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Hailo and Qualcomm Both Want to Profit From Software Patents Rather Than Actual Products

Hailo lawsuits guaranteed

Hailo lawsuits



Summary: The (mis)use of software patents for "easy money" is being challenged and it does not look particularly encouraging to those who rely on such patents in 2017

THE resurgence of software patents in Europe, due to the EPO's abhorrent attitude (the management not obeying the law), is a very serious issue, but it's one that we regularly cover. In the US, for example, the sheer abundance of software patents (granted before Alice) continues to feed patent trolls and other parasites. It's destroying the industry.



The momentum against software patents may have been lost (albeit courts continue to squash these) and sometimes we see both software patents and patent trolls tackled at the same time. "Stupid Patents of the Month," for instance, are now these patents which the EFF mentions as follows:

With all the attention ride-sharing has been getting lately, some might think Uber and Lyft were highly inventive apps. But according to at least one company, the apps are just highly infringing. Who’s right? Probably neither.

Hailo Technologies, LLC (“Hailo”) has recently sued both Uber and Lyft, alleging they infringed Hailo’s taxi dispatch patent, U.S. Patent No. 5,973,619 (“the ’619 patent”). The patent claims a method for a “computer system” that: (1) displays a list of transportation options; (2) asks the customer for a number of passengers; (3) shows destinations graphically; (4) displays the approximate fare; (5) calls a selected taxi company up for a ride; and (6) gives an estimated arrival time. A few months ago, Hailo also sued a few other companies for infringing a different patent, U.S. Patent No. 6,756,913 (“the ’913 patent”), which claims a method for keeping track of available taxis on the road. More specifically, it claims a method where a computer (1) determines if a taxi is free (i.e. currently has no rider); and if free (2) sends the current location of the taxi to the taxi dispatch server.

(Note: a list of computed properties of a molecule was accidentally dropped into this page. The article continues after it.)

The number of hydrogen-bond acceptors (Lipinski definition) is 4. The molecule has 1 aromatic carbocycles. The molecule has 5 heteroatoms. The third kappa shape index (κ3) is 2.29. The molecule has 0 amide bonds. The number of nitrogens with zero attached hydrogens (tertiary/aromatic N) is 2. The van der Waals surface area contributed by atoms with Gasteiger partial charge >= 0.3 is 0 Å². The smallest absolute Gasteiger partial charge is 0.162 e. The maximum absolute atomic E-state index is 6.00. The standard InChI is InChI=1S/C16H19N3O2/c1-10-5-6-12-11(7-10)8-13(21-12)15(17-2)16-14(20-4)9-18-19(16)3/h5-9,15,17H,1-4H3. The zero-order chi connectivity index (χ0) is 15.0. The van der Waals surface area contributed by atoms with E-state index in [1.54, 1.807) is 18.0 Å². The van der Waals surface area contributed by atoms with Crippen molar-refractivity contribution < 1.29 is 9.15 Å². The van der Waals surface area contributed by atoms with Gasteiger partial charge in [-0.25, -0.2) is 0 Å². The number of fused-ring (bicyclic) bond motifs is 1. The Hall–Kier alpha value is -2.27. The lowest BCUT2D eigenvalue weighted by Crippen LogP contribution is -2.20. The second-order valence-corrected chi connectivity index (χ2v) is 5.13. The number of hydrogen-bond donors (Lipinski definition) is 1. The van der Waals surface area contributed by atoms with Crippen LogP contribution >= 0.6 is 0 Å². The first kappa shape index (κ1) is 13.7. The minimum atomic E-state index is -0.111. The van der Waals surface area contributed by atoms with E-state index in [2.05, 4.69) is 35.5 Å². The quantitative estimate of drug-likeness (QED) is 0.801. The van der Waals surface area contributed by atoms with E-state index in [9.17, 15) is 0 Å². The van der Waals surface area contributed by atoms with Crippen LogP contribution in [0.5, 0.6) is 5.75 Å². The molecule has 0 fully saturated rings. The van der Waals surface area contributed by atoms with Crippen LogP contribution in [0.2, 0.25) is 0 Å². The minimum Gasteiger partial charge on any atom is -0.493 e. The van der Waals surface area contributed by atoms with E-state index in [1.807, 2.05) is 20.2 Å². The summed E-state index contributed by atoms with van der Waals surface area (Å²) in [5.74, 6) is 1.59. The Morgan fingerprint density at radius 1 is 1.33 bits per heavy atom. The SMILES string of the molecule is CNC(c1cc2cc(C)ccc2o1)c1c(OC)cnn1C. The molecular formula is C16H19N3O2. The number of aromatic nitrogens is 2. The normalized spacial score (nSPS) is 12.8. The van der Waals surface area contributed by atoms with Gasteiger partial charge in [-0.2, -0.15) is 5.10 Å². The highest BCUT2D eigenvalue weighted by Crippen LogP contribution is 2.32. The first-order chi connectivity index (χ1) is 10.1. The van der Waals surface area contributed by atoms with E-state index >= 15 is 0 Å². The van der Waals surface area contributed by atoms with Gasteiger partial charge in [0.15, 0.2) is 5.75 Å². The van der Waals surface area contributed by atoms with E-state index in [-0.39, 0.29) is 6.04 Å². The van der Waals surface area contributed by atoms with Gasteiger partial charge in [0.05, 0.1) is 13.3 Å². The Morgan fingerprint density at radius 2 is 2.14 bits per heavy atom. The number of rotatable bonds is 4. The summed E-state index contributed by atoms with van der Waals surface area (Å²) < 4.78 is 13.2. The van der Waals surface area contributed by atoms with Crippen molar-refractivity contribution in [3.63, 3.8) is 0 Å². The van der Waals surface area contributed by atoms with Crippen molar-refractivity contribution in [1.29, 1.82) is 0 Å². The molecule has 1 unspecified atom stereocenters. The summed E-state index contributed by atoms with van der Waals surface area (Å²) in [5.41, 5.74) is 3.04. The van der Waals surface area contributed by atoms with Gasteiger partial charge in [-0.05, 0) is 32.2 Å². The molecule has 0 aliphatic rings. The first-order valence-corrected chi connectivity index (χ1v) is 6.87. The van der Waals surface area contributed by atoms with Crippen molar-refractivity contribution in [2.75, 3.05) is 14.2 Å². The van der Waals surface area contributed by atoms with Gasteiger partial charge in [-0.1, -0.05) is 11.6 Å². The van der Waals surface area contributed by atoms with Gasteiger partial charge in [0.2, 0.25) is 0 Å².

We looked up details about Hailo Technologies and found nothing except the above lawsuit and prior ones. As it turns out, Hailo has been around for a number of years (there are even puff pieces about it) and "Hailo Technologies" is its trolling alter-ego. The patent goes back to 1999 and is a software patent that's not just obvious (see the EFF's explanation) but is also meritless after Alice. The EFF says the patent is on "a method where a computer (1) determines if a taxi is free (i.e. currently has no rider); and if free (2) sends the current location of the taxi to the taxi dispatch server."

This is the same thing taxi companies already did with or without a computer prior to the patent. Nothing innovative here...

We feel pretty safe to guess that Hailo walks on broken glass here. We predict these patents will be invalidated soon.

Qualcomm's Glasses Shattered



The following chart is almost self explanatory. As soon as Apple said it would stop paying Qualcomm the following thing happened.

Hailo lawsuits



Notice the volume in this chart. There's a massive panic.

Expect more of the above from Qualcomm, which is seeing erosion in 'protection' money. It's already way below its 52-week high. Apple has apparently stopped paying, sending Qualcomm's stock into a tailspin on Friday (down almost 5% in just one hour). Having sent Florian Müller a couple of links about it (also included in our daily links), yesterday he published "Qualcomm reduces quarterly forecast by $500 million as Apple stops license fee payments" and said:

Bloomberg reports that Apple confirms having "suspended [license fee] payments [via its contract manufacturers in China to Qualcomm] until the correct [fair, reasonable and non-discriminatory = FRAND] amount can be determined by the court" and that Qualcomm therefore has reduced its revenue forecast for the quarter ending June by $500 million. Given that the spring quarter is not the strongest one for mobile phones (the closest the next iPhone model is, the more customers wait until they buy), this indicates more than a $2 billion impact on Qualcomm's annual revenue and profit.

Just like the analyst quoted by Bloomberg, I've previously described patent disputes as an "all-out war," but I try to use the term sparingly. I'm not saying that's not what it is. I just want to wait and see how the dispute unfolds. There can be no doubt, however, that the stakes are high.

The $500 million figure for a quarter that is not the strongest one of the year is not really inconsistent with what I recently estimated to be Qualcomm's royalty demands.


Qualcomm is a parasite which we hope will lose even if we don't generally support Apple. What's at stake here is FRAND with software patents. Qualcomm needs to justify its existence by making actual products, not just taxing products.

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